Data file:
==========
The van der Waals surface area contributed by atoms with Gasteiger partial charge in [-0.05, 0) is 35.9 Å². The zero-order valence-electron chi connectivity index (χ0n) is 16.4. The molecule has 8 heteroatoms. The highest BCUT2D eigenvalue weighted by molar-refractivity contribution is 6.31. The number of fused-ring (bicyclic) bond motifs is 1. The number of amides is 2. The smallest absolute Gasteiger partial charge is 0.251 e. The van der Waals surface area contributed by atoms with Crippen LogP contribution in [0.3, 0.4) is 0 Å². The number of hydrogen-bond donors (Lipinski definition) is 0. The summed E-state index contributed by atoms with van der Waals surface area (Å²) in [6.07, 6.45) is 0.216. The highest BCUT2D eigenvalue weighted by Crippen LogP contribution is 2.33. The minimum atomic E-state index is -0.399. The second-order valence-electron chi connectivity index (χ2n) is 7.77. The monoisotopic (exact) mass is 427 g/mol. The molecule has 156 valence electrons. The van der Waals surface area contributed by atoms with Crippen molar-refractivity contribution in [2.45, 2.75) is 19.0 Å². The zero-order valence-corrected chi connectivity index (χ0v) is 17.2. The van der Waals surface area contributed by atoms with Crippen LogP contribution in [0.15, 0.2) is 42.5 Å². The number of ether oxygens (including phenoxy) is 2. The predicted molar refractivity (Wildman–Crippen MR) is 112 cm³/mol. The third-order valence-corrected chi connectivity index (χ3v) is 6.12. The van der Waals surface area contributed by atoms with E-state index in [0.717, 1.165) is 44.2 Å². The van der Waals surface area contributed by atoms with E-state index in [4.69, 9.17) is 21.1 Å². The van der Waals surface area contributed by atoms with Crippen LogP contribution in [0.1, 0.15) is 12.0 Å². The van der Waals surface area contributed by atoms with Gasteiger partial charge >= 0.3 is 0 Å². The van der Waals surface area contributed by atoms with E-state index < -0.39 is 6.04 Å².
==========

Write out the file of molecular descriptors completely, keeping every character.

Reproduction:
The van der Waals surface area contributed by atoms with Gasteiger partial charge in [-0.05, 0) is 35.9 Å². The zero-order valence-electron chi connectivity index (χ0n) is 16.4. The molecule has 8 heteroatoms. The highest BCUT2D eigenvalue weighted by molar-refractivity contribution is 6.31. The number of fused-ring (bicyclic) bond motifs is 1. The number of amides is 2. The smallest absolute Gasteiger partial charge is 0.251 e. The van der Waals surface area contributed by atoms with Crippen LogP contribution in [0.3, 0.4) is 0 Å². The number of hydrogen-bond donors (Lipinski definition) is 0. The summed E-state index contributed by atoms with van der Waals surface area (Å²) in [6.07, 6.45) is 0.216. The highest BCUT2D eigenvalue weighted by Crippen LogP contribution is 2.33. The minimum atomic E-state index is -0.399. The second-order valence-electron chi connectivity index (χ2n) is 7.77. The monoisotopic (exact) mass is 427 g/mol. The molecule has 156 valence electrons. The van der Waals surface area contributed by atoms with Crippen molar-refractivity contribution in [2.45, 2.75) is 19.0 Å². The zero-order valence-corrected chi connectivity index (χ0v) is 17.2. The van der Waals surface area contributed by atoms with Crippen LogP contribution in [0.15, 0.2) is 42.5 Å². The number of ether oxygens (including phenoxy) is 2. The predicted molar refractivity (Wildman–Crippen MR) is 112 cm³/mol. The third-order valence-corrected chi connectivity index (χ3v) is 6.12. The van der Waals surface area contributed by atoms with E-state index in [0.717, 1.165) is 44.2 Å². The van der Waals surface area contributed by atoms with E-state index in [4.69, 9.17) is 21.1 Å². The van der Waals surface area contributed by atoms with Crippen LogP contribution in [0.1, 0.15) is 12.0 Å². The van der Waals surface area contributed by atoms with Gasteiger partial charge >= 0.3 is 0 Å². The van der Waals surface area contributed by atoms with E-state index < -0.39 is 6.04 Å².